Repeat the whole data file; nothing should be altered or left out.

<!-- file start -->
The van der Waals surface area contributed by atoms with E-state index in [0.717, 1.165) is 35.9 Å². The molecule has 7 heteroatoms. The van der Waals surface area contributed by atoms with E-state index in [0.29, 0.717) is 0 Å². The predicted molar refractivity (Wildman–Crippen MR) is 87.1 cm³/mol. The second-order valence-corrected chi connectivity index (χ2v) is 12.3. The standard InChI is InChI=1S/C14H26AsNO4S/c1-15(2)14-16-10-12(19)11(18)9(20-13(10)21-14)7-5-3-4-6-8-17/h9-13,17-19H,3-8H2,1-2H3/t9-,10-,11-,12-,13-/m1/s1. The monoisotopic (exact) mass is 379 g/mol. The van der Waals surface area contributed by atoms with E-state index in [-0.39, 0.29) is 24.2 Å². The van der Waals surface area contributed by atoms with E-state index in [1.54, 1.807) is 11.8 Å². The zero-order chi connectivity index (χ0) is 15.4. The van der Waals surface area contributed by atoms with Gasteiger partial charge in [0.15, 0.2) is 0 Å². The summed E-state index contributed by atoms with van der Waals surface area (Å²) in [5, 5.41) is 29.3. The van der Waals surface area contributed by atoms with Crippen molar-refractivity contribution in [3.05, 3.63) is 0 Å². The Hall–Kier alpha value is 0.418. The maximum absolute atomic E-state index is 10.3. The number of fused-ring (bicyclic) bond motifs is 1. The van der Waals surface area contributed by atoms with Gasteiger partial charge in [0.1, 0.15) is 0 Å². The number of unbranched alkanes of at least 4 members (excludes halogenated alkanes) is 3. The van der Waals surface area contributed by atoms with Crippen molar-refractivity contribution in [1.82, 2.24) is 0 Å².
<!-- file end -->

The van der Waals surface area contributed by atoms with E-state index in [0.717, 1.165) is 35.9 Å². The molecule has 7 heteroatoms. The van der Waals surface area contributed by atoms with E-state index in [0.29, 0.717) is 0 Å². The predicted molar refractivity (Wildman–Crippen MR) is 87.1 cm³/mol. The second-order valence-corrected chi connectivity index (χ2v) is 12.3. The standard InChI is InChI=1S/C14H26AsNO4S/c1-15(2)14-16-10-12(19)11(18)9(20-13(10)21-14)7-5-3-4-6-8-17/h9-13,17-19H,3-8H2,1-2H3/t9-,10-,11-,12-,13-/m1/s1. The monoisotopic (exact) mass is 379 g/mol. The van der Waals surface area contributed by atoms with E-state index in [-0.39, 0.29) is 24.2 Å². The van der Waals surface area contributed by atoms with E-state index in [1.54, 1.807) is 11.8 Å². The zero-order chi connectivity index (χ0) is 15.4. The van der Waals surface area contributed by atoms with Gasteiger partial charge in [0.15, 0.2) is 0 Å². The summed E-state index contributed by atoms with van der Waals surface area (Å²) in [5, 5.41) is 29.3. The van der Waals surface area contributed by atoms with Crippen molar-refractivity contribution in [3.05, 3.63) is 0 Å². The Hall–Kier alpha value is 0.418. The maximum absolute atomic E-state index is 10.3. The number of fused-ring (bicyclic) bond motifs is 1. The van der Waals surface area contributed by atoms with Gasteiger partial charge in [0.1, 0.15) is 0 Å². The number of unbranched alkanes of at least 4 members (excludes halogenated alkanes) is 3. The van der Waals surface area contributed by atoms with Crippen molar-refractivity contribution in [1.82, 2.24) is 0 Å².